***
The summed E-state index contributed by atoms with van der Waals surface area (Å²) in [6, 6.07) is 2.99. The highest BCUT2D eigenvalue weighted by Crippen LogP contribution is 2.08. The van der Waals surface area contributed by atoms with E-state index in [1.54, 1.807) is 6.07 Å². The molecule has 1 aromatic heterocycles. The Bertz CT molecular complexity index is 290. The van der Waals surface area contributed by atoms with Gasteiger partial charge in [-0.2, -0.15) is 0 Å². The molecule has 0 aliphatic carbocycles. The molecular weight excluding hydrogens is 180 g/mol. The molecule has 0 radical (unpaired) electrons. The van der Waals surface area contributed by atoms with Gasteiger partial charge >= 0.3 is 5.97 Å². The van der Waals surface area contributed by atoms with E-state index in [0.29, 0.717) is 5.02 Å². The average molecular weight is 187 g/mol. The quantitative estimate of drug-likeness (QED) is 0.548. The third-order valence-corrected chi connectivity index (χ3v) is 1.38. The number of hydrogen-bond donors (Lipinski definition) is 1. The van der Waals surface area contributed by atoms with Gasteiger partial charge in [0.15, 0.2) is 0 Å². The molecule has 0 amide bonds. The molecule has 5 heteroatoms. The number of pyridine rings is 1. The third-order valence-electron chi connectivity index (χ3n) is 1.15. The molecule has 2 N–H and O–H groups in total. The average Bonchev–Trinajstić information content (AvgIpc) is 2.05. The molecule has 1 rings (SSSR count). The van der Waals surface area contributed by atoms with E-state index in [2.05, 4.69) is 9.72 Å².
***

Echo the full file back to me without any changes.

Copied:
The summed E-state index contributed by atoms with van der Waals surface area (Å²) in [6, 6.07) is 2.99. The highest BCUT2D eigenvalue weighted by Crippen LogP contribution is 2.08. The van der Waals surface area contributed by atoms with E-state index in [1.54, 1.807) is 6.07 Å². The molecule has 1 aromatic heterocycles. The Bertz CT molecular complexity index is 290. The van der Waals surface area contributed by atoms with Gasteiger partial charge in [-0.2, -0.15) is 0 Å². The molecule has 0 aliphatic carbocycles. The molecular weight excluding hydrogens is 180 g/mol. The molecule has 0 radical (unpaired) electrons. The van der Waals surface area contributed by atoms with Gasteiger partial charge >= 0.3 is 5.97 Å². The van der Waals surface area contributed by atoms with E-state index in [0.29, 0.717) is 5.02 Å². The average molecular weight is 187 g/mol. The quantitative estimate of drug-likeness (QED) is 0.548. The third-order valence-corrected chi connectivity index (χ3v) is 1.38. The number of hydrogen-bond donors (Lipinski definition) is 1. The van der Waals surface area contributed by atoms with Gasteiger partial charge in [0.15, 0.2) is 0 Å². The molecule has 0 amide bonds. The molecule has 5 heteroatoms. The number of pyridine rings is 1. The third-order valence-electron chi connectivity index (χ3n) is 1.15. The molecule has 2 N–H and O–H groups in total. The average Bonchev–Trinajstić information content (AvgIpc) is 2.05. The molecule has 1 rings (SSSR count). The van der Waals surface area contributed by atoms with E-state index in [2.05, 4.69) is 9.72 Å².